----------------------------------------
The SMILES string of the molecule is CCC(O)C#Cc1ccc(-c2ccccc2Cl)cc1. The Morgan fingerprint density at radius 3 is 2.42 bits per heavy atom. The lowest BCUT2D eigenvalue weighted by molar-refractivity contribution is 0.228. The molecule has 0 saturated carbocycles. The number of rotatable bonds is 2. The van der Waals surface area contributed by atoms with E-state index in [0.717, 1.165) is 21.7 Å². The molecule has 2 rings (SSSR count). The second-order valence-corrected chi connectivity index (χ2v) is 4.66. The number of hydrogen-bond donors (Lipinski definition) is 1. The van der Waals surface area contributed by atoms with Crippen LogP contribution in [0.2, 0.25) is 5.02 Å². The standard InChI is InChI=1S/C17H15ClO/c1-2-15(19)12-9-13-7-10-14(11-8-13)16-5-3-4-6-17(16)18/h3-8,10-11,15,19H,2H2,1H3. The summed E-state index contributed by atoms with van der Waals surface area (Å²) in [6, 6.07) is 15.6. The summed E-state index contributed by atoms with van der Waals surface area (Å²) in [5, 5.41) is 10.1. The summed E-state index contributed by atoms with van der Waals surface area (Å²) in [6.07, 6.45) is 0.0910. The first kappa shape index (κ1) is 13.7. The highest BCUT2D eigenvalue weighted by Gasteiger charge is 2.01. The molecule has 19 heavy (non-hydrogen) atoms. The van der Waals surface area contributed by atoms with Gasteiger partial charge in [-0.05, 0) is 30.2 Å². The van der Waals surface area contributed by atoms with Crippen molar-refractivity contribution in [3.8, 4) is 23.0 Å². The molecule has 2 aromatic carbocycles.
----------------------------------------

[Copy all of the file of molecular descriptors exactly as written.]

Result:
The SMILES string of the molecule is CCC(O)C#Cc1ccc(-c2ccccc2Cl)cc1. The Morgan fingerprint density at radius 3 is 2.42 bits per heavy atom. The lowest BCUT2D eigenvalue weighted by molar-refractivity contribution is 0.228. The molecule has 0 saturated carbocycles. The number of rotatable bonds is 2. The van der Waals surface area contributed by atoms with E-state index in [0.717, 1.165) is 21.7 Å². The molecule has 2 rings (SSSR count). The second-order valence-corrected chi connectivity index (χ2v) is 4.66. The number of hydrogen-bond donors (Lipinski definition) is 1. The van der Waals surface area contributed by atoms with Crippen LogP contribution in [0.2, 0.25) is 5.02 Å². The standard InChI is InChI=1S/C17H15ClO/c1-2-15(19)12-9-13-7-10-14(11-8-13)16-5-3-4-6-17(16)18/h3-8,10-11,15,19H,2H2,1H3. The summed E-state index contributed by atoms with van der Waals surface area (Å²) in [6, 6.07) is 15.6. The summed E-state index contributed by atoms with van der Waals surface area (Å²) in [5, 5.41) is 10.1. The summed E-state index contributed by atoms with van der Waals surface area (Å²) in [6.07, 6.45) is 0.0910. The first kappa shape index (κ1) is 13.7. The highest BCUT2D eigenvalue weighted by Gasteiger charge is 2.01. The molecule has 19 heavy (non-hydrogen) atoms. The van der Waals surface area contributed by atoms with Gasteiger partial charge in [-0.05, 0) is 30.2 Å². The van der Waals surface area contributed by atoms with Crippen molar-refractivity contribution in [3.8, 4) is 23.0 Å². The molecule has 2 aromatic carbocycles.